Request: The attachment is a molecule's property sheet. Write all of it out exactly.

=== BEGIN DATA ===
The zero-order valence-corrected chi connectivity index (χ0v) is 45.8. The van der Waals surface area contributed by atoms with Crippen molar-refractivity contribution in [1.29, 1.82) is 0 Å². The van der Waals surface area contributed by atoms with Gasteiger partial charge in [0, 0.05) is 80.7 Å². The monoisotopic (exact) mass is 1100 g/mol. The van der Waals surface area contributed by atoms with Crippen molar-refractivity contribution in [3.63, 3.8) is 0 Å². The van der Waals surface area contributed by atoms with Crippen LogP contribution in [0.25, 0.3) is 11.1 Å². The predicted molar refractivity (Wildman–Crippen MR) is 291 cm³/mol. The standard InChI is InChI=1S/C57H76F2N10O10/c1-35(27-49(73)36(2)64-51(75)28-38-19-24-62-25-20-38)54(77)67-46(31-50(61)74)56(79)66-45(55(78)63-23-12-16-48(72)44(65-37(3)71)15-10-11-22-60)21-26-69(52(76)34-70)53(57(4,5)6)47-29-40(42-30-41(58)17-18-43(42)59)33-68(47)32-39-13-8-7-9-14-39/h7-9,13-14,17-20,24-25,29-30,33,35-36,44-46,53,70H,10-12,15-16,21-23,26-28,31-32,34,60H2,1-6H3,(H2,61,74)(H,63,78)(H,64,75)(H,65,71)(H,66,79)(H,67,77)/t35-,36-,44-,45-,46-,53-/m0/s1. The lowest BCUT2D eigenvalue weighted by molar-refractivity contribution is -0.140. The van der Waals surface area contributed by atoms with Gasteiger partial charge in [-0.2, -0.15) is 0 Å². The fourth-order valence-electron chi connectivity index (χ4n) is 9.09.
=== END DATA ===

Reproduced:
The zero-order valence-corrected chi connectivity index (χ0v) is 45.8. The van der Waals surface area contributed by atoms with Crippen molar-refractivity contribution in [1.29, 1.82) is 0 Å². The van der Waals surface area contributed by atoms with Gasteiger partial charge in [0, 0.05) is 80.7 Å². The monoisotopic (exact) mass is 1100 g/mol. The van der Waals surface area contributed by atoms with Crippen molar-refractivity contribution in [3.63, 3.8) is 0 Å². The van der Waals surface area contributed by atoms with Crippen LogP contribution in [0.25, 0.3) is 11.1 Å². The predicted molar refractivity (Wildman–Crippen MR) is 291 cm³/mol. The standard InChI is InChI=1S/C57H76F2N10O10/c1-35(27-49(73)36(2)64-51(75)28-38-19-24-62-25-20-38)54(77)67-46(31-50(61)74)56(79)66-45(55(78)63-23-12-16-48(72)44(65-37(3)71)15-10-11-22-60)21-26-69(52(76)34-70)53(57(4,5)6)47-29-40(42-30-41(58)17-18-43(42)59)33-68(47)32-39-13-8-7-9-14-39/h7-9,13-14,17-20,24-25,29-30,33,35-36,44-46,53,70H,10-12,15-16,21-23,26-28,31-32,34,60H2,1-6H3,(H2,61,74)(H,63,78)(H,64,75)(H,65,71)(H,66,79)(H,67,77)/t35-,36-,44-,45-,46-,53-/m0/s1. The lowest BCUT2D eigenvalue weighted by molar-refractivity contribution is -0.140. The van der Waals surface area contributed by atoms with Gasteiger partial charge in [-0.2, -0.15) is 0 Å². The fourth-order valence-electron chi connectivity index (χ4n) is 9.09.